In “SRM Forum: The Leadership Challenge- A Call for the Transformational Leader, Noel M. Tichy & David O. Ulrich (1984) propose that transformational leadership is exactly the kind of leadership that is needed to revitalize large U.S. corporations and is crucial for the saving the American economy (p. 59). The authors highlight Lee Iacocca, chairman of Chrysler in the early 1980s, as an example of how transformational leaders must first signal a change. Iacocca transformed the internal culture through “internal communication as a vehicle to signal change” (p. 60). Secondly, Iacocca increased his visibility at private and public events in order to “reinforce these changes” (p. 60).

Tichy & Ulrich (1984) identify three “programs of activity” (p. 63) of the transformational leader. Their first program is the “creation of a vision”, which they believe “remains the core responsibility of the transformational leader” (p. 63). Among the traits, The authors hope transformational leaders can bring to large corporations is the ability to “mobilize employees to accept and work toward achieving the new vision” (p. 59). They point out that it is not the creation of the vision that is the hardest part, but that it is “mobilization of commitment” (p. 64) that takes the most effort and time. The authors define that transformational leaders must allow this time to get leadership and followers to get to know each other in order to discuss and back the new vision. Finally,they describe an “institutionalization of change” when transformational leaders translate their vision into practice by making “alterations to communication, decision making, and problem-solving systems” (p. 64).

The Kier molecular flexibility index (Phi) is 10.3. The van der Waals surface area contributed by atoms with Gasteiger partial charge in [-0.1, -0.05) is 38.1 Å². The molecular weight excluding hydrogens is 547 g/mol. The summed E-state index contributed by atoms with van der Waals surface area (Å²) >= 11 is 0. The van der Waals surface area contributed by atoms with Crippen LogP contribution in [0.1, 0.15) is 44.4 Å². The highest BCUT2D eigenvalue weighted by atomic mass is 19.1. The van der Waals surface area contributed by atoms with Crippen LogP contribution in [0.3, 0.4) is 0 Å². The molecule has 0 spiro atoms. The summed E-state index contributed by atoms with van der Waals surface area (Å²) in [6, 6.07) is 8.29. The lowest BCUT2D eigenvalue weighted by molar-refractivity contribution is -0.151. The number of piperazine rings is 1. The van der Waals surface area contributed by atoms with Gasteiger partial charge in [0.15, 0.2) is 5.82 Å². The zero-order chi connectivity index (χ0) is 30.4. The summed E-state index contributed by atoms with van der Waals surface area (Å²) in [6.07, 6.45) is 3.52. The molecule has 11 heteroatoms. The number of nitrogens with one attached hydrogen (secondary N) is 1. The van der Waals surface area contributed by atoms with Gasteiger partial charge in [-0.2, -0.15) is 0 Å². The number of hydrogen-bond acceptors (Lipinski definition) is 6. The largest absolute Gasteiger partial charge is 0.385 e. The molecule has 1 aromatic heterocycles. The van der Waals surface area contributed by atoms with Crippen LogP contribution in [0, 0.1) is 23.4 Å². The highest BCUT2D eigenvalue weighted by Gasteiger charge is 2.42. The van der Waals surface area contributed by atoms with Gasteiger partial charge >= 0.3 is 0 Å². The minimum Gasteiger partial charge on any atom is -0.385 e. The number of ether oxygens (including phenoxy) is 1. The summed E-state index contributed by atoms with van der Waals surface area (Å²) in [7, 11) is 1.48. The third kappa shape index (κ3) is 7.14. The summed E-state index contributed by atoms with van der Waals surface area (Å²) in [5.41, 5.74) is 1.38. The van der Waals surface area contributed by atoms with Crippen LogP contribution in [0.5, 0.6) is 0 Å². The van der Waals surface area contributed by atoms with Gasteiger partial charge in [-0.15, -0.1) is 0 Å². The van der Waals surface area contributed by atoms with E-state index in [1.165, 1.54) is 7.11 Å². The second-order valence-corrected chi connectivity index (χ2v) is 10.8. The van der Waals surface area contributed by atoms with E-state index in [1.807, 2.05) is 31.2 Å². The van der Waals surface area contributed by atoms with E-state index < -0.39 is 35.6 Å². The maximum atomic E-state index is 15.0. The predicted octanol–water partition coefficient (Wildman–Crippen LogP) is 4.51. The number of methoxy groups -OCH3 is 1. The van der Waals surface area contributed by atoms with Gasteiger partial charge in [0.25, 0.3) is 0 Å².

Among the qualities, Tichy & Ulrich (1984) believe transformational leaders possess are traits that can’t necessarily be learned and are more intuitive. For example, they list “the kind of political dialogue our founding fathers had” (p. 66) when describing the type of language transformational leaders must use to persuade and influence followers. An understanding of institutional knowledge and culture within organizations is also important, according to the authors, because transformational leaders should reward good culture in order to promote it. 

In conclusion, Tichy & Ulrich (1984) agree with Bass (1999), Carless, Wearing, & Mann (2000), and Chang (2006) that creating a vision is the “core responsibility of the transformational leader” (Tichy & Ulrich, 1984, p. 63). Secondly, Tichy & Ulrich (1984) agree with Bass (1999) and Carless, Wearing, & Mann (2000) that putting the vision into practice is the second concern for a leader through “alterations to communication, decision making, and problem-solving systems” (Tichy & Ulrich, 1984, p. 64). 

Finally, in what ways can transformational leaders “transform” through modeling a certain behavior?

This essay began by investigating how leaders ‘model’ the behaviors they wish to see in their followers. Secondly, it then looked at how transformational leaders ‘transform’ their followers. Finally, it now examines two more articles that can help us to discover how transformational leaders ‘transform’ through modeling certain behaviors. 

In “Transformational Leader as Champion and Techie: Implications for Leadership Educators”, C. B. Crawford, Lawrence V. Gould, & Robert F. Scott (2003) examine the effects of technological innovation on transformational leadership. The authors look to previous research to draw conclusions. Crawford, Gould & Scott (2003) identify that “transformational leadership is needed in an evolving technological society” (p. 61). By adapting to this evolution in “attitude and behavior”, leaders can “reform fear into motivation” (p. 61). 

Crawford, Gould & Scott (2003) performed a study that favored the “relationship between transformational leadership and innovation” (p. 65), specifically examining the role of technology. They state that “champions of innovation were significantly more transformational than non-champions” (p. 61). They point out that champions led rationally under “organizational rules and procedures”, participate by “enlisting others’ help”, and “going outside the formal channels” (p. 61) to carry out innovation in unconventional ways.  They argue that the act of innovating incorporates the characteristic of “change” (p. 67), and also transformation. The authors applaud transformational leaders for their tenacity in modeling the act of innovating with the help of advancements in technology because they serve as an example to their followers.